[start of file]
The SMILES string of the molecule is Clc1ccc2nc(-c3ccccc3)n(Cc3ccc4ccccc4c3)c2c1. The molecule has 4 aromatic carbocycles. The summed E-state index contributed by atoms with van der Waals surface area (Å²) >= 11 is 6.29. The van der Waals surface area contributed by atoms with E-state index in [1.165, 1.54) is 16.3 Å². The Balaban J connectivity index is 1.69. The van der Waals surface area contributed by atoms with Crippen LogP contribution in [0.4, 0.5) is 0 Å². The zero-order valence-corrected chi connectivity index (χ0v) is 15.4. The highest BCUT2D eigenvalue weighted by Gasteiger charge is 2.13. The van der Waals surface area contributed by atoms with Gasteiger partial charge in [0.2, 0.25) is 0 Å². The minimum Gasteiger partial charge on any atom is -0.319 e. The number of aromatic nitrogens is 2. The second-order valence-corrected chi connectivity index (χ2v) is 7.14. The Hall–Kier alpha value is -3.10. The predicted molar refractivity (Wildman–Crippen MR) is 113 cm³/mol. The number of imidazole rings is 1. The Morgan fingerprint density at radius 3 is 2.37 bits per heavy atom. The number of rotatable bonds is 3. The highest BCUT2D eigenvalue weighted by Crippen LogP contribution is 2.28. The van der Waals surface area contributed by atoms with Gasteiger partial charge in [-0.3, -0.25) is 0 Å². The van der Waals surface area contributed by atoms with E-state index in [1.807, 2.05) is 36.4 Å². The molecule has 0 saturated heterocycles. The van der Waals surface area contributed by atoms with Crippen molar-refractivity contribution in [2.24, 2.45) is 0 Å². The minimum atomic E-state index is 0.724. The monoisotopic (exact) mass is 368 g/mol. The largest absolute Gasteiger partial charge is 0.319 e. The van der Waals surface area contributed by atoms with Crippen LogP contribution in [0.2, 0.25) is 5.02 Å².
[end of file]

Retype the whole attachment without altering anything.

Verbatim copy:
The SMILES string of the molecule is Clc1ccc2nc(-c3ccccc3)n(Cc3ccc4ccccc4c3)c2c1. The molecule has 4 aromatic carbocycles. The summed E-state index contributed by atoms with van der Waals surface area (Å²) >= 11 is 6.29. The van der Waals surface area contributed by atoms with E-state index in [1.165, 1.54) is 16.3 Å². The Balaban J connectivity index is 1.69. The van der Waals surface area contributed by atoms with Crippen LogP contribution in [0.4, 0.5) is 0 Å². The zero-order valence-corrected chi connectivity index (χ0v) is 15.4. The highest BCUT2D eigenvalue weighted by Gasteiger charge is 2.13. The van der Waals surface area contributed by atoms with Gasteiger partial charge in [0.2, 0.25) is 0 Å². The minimum Gasteiger partial charge on any atom is -0.319 e. The number of aromatic nitrogens is 2. The second-order valence-corrected chi connectivity index (χ2v) is 7.14. The Hall–Kier alpha value is -3.10. The predicted molar refractivity (Wildman–Crippen MR) is 113 cm³/mol. The number of imidazole rings is 1. The Morgan fingerprint density at radius 3 is 2.37 bits per heavy atom. The number of rotatable bonds is 3. The highest BCUT2D eigenvalue weighted by Crippen LogP contribution is 2.28. The van der Waals surface area contributed by atoms with Gasteiger partial charge in [-0.3, -0.25) is 0 Å². The van der Waals surface area contributed by atoms with E-state index in [1.807, 2.05) is 36.4 Å². The molecule has 0 saturated heterocycles. The van der Waals surface area contributed by atoms with Crippen molar-refractivity contribution in [2.24, 2.45) is 0 Å². The minimum atomic E-state index is 0.724. The monoisotopic (exact) mass is 368 g/mol. The largest absolute Gasteiger partial charge is 0.319 e. The van der Waals surface area contributed by atoms with Crippen LogP contribution in [0.2, 0.25) is 5.02 Å².